Wednesday, June 27, 2012

A Good, Better, Best Lexicon

My husband can make numbers dance. It’s a computer analyst thing. Numbers take the place of words in my husband’s binary mind. What you can’t say with a 0 or a 1 isn’t worth saying.

I, on the other hand, love the wordy majiggles, sometimes making up new twinkle words right on the spot. Words are magic.  In my mind, words are like pieces of a glorious puzzle that fit together in endless combinations to form blazing snapshots framed in braided twists of golden licorice.

You see the basic problem.

I spend my days tapping away at letters, blending them into words—also mowing, chopping, burning, edging, mucking, grooming, raking, planting, growing, dragging, and nailing, but that’s a subject for another day.

My husband reads what I write and says, “Good.”

He says it always and forever, because the word “good” is his describing word of choice. No matter what I write, how much or how little, how sad or how happy, he will call it good. No matter how much he likes a piece or how moved he is by it, or how hard it’s made him laugh, he has one and only one word to bestow on it.

GOOD. Not wonderful. Not amazing. Not wham bam thank you Sam. Just good.

I can’t decide if a one or a zero represents the word good in his binary brain bucket.
My latest project is a novella (a short, sweet novel) set in rural Florida in the mid ‘60’s called Mooncalf. It’s a very serious, literary work requiring a lifetime’s worth of blood and bone.

He read Mooncalf. When he finished reading, he paused, pondered, and said, “This is terrific.”

I just may have a Pulitzer Prize winner on my hands.

To illustrate what I’m up against, I’ve compiled a Sherwood Zern compliment lexicon:

It’s good.  (Said in a neutral tone)  1. I know you were making sounds resembling our mother tongue, but I wasn’t listening so I’ll play it safe.  2. What?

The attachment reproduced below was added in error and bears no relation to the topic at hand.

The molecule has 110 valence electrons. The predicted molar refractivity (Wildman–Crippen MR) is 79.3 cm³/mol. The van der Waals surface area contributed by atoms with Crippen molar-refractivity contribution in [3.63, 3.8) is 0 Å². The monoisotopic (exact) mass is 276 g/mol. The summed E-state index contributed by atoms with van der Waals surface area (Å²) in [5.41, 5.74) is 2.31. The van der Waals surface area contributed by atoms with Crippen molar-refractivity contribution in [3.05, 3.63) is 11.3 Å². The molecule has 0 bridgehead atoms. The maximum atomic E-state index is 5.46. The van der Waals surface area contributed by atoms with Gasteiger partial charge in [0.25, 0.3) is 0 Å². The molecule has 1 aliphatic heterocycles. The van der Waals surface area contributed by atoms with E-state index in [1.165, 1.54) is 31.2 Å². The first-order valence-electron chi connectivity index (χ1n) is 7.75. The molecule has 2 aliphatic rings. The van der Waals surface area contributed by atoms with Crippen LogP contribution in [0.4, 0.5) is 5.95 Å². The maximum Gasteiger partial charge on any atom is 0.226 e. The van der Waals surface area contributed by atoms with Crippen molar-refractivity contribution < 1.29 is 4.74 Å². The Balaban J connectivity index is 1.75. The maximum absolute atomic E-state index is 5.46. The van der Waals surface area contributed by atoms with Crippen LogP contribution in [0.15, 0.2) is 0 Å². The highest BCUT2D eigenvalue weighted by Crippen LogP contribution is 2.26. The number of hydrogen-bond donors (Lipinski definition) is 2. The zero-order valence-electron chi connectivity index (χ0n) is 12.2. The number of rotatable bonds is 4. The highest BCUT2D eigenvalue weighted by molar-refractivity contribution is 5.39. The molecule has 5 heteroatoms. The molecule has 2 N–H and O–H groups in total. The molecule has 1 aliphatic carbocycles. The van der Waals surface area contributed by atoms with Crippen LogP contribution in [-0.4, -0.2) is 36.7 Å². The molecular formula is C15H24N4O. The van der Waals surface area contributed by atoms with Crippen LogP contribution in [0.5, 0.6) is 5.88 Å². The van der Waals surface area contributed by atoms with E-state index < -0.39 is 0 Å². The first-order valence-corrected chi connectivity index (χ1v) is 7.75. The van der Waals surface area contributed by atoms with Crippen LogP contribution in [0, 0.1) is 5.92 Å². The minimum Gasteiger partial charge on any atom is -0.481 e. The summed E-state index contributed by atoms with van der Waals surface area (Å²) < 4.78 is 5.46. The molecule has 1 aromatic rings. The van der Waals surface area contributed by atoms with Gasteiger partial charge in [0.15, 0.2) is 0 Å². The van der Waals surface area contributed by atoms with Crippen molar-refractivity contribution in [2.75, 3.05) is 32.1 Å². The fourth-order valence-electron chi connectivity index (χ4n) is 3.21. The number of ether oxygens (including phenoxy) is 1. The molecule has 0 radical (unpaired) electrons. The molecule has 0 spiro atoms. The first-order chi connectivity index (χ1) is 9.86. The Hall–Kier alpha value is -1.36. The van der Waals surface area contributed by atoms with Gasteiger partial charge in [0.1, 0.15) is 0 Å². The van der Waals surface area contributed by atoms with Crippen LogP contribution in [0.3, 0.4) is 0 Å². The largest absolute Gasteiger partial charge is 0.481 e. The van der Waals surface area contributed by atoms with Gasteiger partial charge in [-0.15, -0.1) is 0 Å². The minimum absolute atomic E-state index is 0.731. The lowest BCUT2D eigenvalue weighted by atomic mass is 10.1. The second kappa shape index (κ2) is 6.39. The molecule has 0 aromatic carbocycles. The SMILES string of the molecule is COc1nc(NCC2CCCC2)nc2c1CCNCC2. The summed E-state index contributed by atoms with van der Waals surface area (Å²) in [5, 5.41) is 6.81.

That’s good. (Said with no discernable intonation)  1. Why do you insist on reading this stuff to me when you know I prefer to read it myself.  2. No, really, I’m listening.

Good! Of course, I mean it. (Said in a clipped, sharp way)  1. I’m on a conference call and I forgot to mute it.

Well, isn’t that good.  (Repeated)  1. What’s for dinner?  2. Did you take my power cord?  3. When are you going to get a job?

That’s dang fine good.  (Eyes glued to computer monitor)  1. I didn’t understand a word you just read; it must be stellar.

And then . . .

Linda, this is really terrific. (With eye contact and vocal inflection)  1.  I love you, babe. Hang in there. 2. Dr. Suess received twenty-seven rejections before he was published. I believe in you.  3. You misspelled cooties on page eighty-three.

So back to page eighty-three I go, working like the devil to deserve such high and mighty praise from the king of the binary people.

Linda (Good, Better, Best) Zern



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